ii) imported from other countries. (give country wise details)”
Form 27 exudes ignorance of working of pharmaceutical industry. As the Writ Petition rightly notes, “When it comes to patented drugs, for instance, it is necessary to know the required dosage per patient to effectively assess as to how many patients are being served through the supply of the patented product. This aspect was critical factor in the grant of first compulsory licence in relation to Nexavar®. Both the Controller of Patents that decided to grant this licence at the first instance and the appellate authorities (IPAB and Mumbai High Court) that upheld the grant of this licence had to determine the total number of patients requiring the drug as against the total number of patients actually receiving the drug from Bayer’s sales in the market.”
c) Vague requirement on disclosing licensing information
Form 27 requires patentees to disclose “whatever details are available: the licences and sub-licences granted during the year.” Again, as a natural outcome, this vagueness is (intentionally or not) misused. As to examine the working of patent, it is pertinent to know whether the patent has been licensed in the first place, names of licencees, the broad terms of licence etc.
d) Reasonable requirements
The FORM-27 declaration merely requires patentees to state whether or not the reasonable requirement of the invention to the public have been met. The Writ Petition rightly argues that “….this vague and broad question is non-sensical, since it is likely to be met with only one standard response from all patentees, namely that they are satisfying the reasonable requirements of the public. One is hard pressed to think of any patentee that would state otherwise, and our FORM-27 investigations do not disclose a single filing that states so. Rather than merely asking the patentee to self attest whether or not it believes it is satisfying the reasonable requirements of the public, the FORM-27 declaration ought to call for more particular information as would help make this assessment. In particular, the patentee ought to be asked to submit the following:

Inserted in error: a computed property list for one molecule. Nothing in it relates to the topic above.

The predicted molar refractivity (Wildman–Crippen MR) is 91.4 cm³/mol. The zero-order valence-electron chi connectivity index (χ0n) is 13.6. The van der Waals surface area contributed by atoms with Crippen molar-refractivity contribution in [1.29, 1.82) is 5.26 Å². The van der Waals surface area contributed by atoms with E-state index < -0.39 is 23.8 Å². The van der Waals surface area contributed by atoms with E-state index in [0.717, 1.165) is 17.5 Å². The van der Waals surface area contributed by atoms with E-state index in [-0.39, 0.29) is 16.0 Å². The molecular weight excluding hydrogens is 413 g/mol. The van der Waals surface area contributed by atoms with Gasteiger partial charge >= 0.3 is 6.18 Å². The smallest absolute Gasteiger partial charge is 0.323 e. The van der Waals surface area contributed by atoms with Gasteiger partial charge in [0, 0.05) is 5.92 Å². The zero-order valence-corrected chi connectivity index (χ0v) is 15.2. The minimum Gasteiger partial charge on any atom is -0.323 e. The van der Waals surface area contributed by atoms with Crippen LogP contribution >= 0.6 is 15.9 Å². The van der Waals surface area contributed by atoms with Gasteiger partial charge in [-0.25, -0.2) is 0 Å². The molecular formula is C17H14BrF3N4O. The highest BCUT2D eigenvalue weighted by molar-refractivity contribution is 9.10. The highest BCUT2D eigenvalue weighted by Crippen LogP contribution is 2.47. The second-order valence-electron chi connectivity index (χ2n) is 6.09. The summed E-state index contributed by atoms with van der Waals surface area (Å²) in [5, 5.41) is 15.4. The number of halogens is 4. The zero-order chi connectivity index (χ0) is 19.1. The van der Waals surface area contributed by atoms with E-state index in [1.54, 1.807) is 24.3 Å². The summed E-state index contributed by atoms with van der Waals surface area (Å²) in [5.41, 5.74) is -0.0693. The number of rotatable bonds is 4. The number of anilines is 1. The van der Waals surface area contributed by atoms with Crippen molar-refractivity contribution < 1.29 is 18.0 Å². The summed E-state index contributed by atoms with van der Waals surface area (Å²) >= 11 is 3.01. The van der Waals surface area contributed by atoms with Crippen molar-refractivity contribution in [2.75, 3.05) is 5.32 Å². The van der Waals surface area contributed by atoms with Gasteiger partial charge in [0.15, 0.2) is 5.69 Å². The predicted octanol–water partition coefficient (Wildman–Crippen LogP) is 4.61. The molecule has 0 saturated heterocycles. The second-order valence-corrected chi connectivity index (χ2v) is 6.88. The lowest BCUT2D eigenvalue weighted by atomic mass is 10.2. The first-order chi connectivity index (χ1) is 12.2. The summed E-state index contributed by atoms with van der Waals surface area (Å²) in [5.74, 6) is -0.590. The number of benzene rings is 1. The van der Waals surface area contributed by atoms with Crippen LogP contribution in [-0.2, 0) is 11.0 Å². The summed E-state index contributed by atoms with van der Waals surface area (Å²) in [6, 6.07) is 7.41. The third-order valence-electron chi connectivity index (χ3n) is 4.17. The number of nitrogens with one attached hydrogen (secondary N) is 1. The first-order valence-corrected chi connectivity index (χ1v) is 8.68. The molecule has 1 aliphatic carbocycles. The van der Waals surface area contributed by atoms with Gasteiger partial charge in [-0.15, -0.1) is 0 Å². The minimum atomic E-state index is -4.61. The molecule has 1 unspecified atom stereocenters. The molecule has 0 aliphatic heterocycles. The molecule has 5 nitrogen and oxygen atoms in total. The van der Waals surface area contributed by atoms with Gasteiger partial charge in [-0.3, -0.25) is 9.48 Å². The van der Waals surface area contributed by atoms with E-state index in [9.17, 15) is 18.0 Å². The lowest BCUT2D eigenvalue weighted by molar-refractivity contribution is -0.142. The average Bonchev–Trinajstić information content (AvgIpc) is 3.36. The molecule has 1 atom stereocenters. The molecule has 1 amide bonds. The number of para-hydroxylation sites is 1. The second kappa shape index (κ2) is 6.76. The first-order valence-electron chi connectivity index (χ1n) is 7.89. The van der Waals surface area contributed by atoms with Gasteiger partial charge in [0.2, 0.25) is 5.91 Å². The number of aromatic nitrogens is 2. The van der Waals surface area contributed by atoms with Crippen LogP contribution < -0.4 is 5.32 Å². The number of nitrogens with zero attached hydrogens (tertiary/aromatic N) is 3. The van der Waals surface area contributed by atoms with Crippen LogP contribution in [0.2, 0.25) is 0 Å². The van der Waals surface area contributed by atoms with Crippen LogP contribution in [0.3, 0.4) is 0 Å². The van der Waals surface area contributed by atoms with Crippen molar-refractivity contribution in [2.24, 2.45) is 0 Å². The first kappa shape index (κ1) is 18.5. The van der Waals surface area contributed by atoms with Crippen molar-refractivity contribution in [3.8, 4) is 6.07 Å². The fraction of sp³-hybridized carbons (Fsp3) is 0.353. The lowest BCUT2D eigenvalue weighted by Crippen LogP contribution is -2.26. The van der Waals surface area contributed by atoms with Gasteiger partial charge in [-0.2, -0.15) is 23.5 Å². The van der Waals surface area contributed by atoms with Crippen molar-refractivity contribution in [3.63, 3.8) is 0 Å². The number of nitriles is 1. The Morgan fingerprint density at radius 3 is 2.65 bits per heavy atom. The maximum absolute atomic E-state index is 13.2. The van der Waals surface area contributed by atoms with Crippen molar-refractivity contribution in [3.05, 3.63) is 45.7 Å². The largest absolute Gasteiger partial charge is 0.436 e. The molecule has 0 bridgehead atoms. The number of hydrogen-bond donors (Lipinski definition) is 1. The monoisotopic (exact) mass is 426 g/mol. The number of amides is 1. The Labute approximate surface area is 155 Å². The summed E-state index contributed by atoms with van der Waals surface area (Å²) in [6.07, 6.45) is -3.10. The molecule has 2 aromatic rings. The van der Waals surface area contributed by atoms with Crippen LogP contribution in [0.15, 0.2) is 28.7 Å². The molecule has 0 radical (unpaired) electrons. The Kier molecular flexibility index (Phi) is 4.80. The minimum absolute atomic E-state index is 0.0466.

i) estimated demand of the patented invention or product;
ii) extent to which the demand has been met (i.e., availability);
iii) details of any special schemes or steps undertaken by the patentee to satisfy the demand.”
Further, Form – 27 should mandatorily capture a) the potential manifestations of the patent; and b) related multiple patents covering the same product (which are common in telecom industry). Knowledge of related patents and potential manifestations of the patent is crucial for de-bottlenecking especially when patents go haywire. Ideally, patent should not be a ‘sword’ against innovation. But when it does, it is imperative that the regulator puts its feet down. In the absence of requisite information such as the ones mentioned above, the regulator obviously cannot effectively play its role.
So, how professionally made is the draft Indian Patent Rules, 2015? It is for you to decide…Personally speaking, I hope this post draws the attention of Mr. Amitabh Kant, Secretary, DIPP, who is considered to be one among the most efficient IAS officers in the country.